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Bank Stocks Popular Again? Why Sector Is Rebounding

Though considered market poison just a few months ago, bank stocks have roared back as investors have chosen to look past the debt crisis in Europe and instead focus on whether the industry is finally ready to stage a comeback.

Photo: Paul Alvord

Financials performed worst of the 10 Standard & Poor's 500 sectors in 2011, with banks in particular tumbling nearly 25 percent as measured by the KBW Bank Index.

But the story has been different since Wall Street turned the page on the new year.

The S&P 500 financials — a sector that also includes insurers, credit card companies and other related businesses — is the second-best performer this year, with a 2.8 percent gain, while the KBW index has surged 8.5 percent.

Bank of America , trading below $5 a share as recently as Dec. 19, has surged 37 percent in three weeks.

Perhaps no other group has benefited as much from decoupling— the market's latest investing meme that refers to the way U.S. markets finally have stopped reacting to every tremor coming out of Europe and now are focused more on domestic issues.

Investors may now be ready to believe that three years of aggressive government assistance, capital hoarding and earnings growthare making the banks attractive, regardless of the contagion risk that Europe's sovereign debt crisis poses.

"The stocks are attractive because investors have failed to grasp fully what has happened and the stock prices have continued to fall. Thus, as the fundamentals for the industry have improved the marketplace has not reflected the improvement," said Dick Bove, the outspoken bank analyst at Rochdale Securities. "A classic time to buy these stocks is here and has been in my view for months."

While Bove has railed against government regulation overreach and preached the virtues of bank stocks, the shares themselves had not responded.

Wall Street worried that should sovereign debt defaults in Europe and elsewhere trigger European bank failures, the fallout inevitably would impact U.S. banks.

All of the unknowns in Europeremain firmly in place. Yet American investors have been gobbling up bank stocks in large numbers.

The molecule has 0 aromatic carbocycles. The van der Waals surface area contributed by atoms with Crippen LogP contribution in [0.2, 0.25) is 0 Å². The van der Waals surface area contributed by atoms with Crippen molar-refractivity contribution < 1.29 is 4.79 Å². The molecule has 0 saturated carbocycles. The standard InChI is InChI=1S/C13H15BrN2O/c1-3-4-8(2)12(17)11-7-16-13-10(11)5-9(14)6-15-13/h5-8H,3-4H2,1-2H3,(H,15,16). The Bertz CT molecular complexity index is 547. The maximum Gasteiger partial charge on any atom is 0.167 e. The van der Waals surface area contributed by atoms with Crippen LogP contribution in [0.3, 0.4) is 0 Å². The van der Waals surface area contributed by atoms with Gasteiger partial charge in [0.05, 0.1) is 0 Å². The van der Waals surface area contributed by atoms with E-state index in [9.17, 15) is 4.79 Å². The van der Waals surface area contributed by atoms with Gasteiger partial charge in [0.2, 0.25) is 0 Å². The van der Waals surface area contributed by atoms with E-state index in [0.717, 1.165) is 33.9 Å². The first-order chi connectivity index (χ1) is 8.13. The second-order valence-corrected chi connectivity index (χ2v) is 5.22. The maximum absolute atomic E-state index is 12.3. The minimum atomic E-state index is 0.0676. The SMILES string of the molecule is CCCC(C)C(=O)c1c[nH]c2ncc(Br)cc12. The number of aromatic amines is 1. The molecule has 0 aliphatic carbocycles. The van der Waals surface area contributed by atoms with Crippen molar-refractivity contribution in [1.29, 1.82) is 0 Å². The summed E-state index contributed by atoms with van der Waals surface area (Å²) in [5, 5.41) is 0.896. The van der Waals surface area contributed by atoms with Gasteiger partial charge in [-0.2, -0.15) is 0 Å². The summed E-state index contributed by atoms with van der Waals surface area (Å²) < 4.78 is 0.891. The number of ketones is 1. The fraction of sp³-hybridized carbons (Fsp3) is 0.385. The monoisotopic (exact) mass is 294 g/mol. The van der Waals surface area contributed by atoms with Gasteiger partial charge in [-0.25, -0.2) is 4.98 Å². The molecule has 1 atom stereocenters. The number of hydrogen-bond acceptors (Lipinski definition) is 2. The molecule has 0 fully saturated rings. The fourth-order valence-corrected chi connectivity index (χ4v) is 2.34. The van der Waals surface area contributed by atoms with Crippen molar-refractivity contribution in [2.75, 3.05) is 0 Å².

"Bank investors have steadfastly ignored every positive development in this industry in their passion to sell these issues," Bove said. "The industry’s problems start with management credibility. Investors simply do not believe anything that bank managements say about their companies."

The primary reason for the doubts is that investors have been burned before by banks.

They obediently bought the stocks prior to the financial panic unfolding in 2008, believing the narrative that the industry had sufficient protections against the subprime mortgage industry collapse.

Since then, banks have struggled with a variety of issues, from regulatory fallout related to excessive risk-taking that led to the crisis, to the effect the stumbling economyhas had on loan demand and profits.

At least one issue — mortgage putbacks, or the requirements that originating banks buy back mortgages from the current holders due to fraud — appears to be grinding toward a solution.

While acknowledging that the total cost to the industry remains hard to determine, Bernstein Research senior analyst John E. McDonald said the damage should be manageable.

"Despite uncertainty around the cost of putbacks, we continue to see long-term value in the stocks as the issue appears manageable using reasonable loss rates in the context of banks' capital positions," McDonald told clients.

As for banks best set-up to withstand putbacks — once considered a near-apocalyptic event for the industry — McDonald lists JPMorgan Chase and Citigroup in the large-cap space, and Capital One and SunTrust in mid-caps.

But small-caps also are drawing interest, particularly because they offer less exposure to Europe because they do most of their business domestically.

Credit Suisse small-cap analyst Lori Calvasina recently raised her forecast for financials, citing four reasons: the tendency to outperform economic growth; a better climate for mergers and acquisitions; the tendency by many managers to hold fewer stocks in the sector than normal, and improved investor sentiment.

"This sector is clearly back on small cap investors’ radars heading into 2012," Calvasina said. "This is especially true for banks, the one industry we have received the most questions on over the past few months from core, growth, and value managers alike. While we still see several key problems for this sector as a whole, we are noticing improvement in a number of areas, and are upgrading to a modest overweight."

Another issue that may not be as much on investors' radar involves deferred tax assets, or DTAs, which are held on balance sheets to help pay for future tax issues. Industry capital weakness made the DTA issue a negative for the industry that may be wearing off.

"Throughout the economic downturn, elevated losses forced a number of institutions to establish valuation allowances against their deferred tax assets," said John Barber, analyst at Keefe, Bruyette & Woods. "While this event was meaningful for a number of institutions when it occurred, we believe select bank stocks are well positioned to recapture either a portion or all of their deferred tax assets in 2012."

Barber's best plays in that regard are Heritage Commerce and Pinnacle Financial Partners , and advises investors also to watch Citizens Republic Bancorp, West Coast Bancorp, United Community Banks, Mercantile Bank and CoBiz Financial.

For bank bulls, the convergent factors are setting up for a reversal of fortune.

"So, the required macro metrics are in place. The required micro metrics are in place," Rochdale's Bove said. "The result should be increased earnings. They are in fact in place also."

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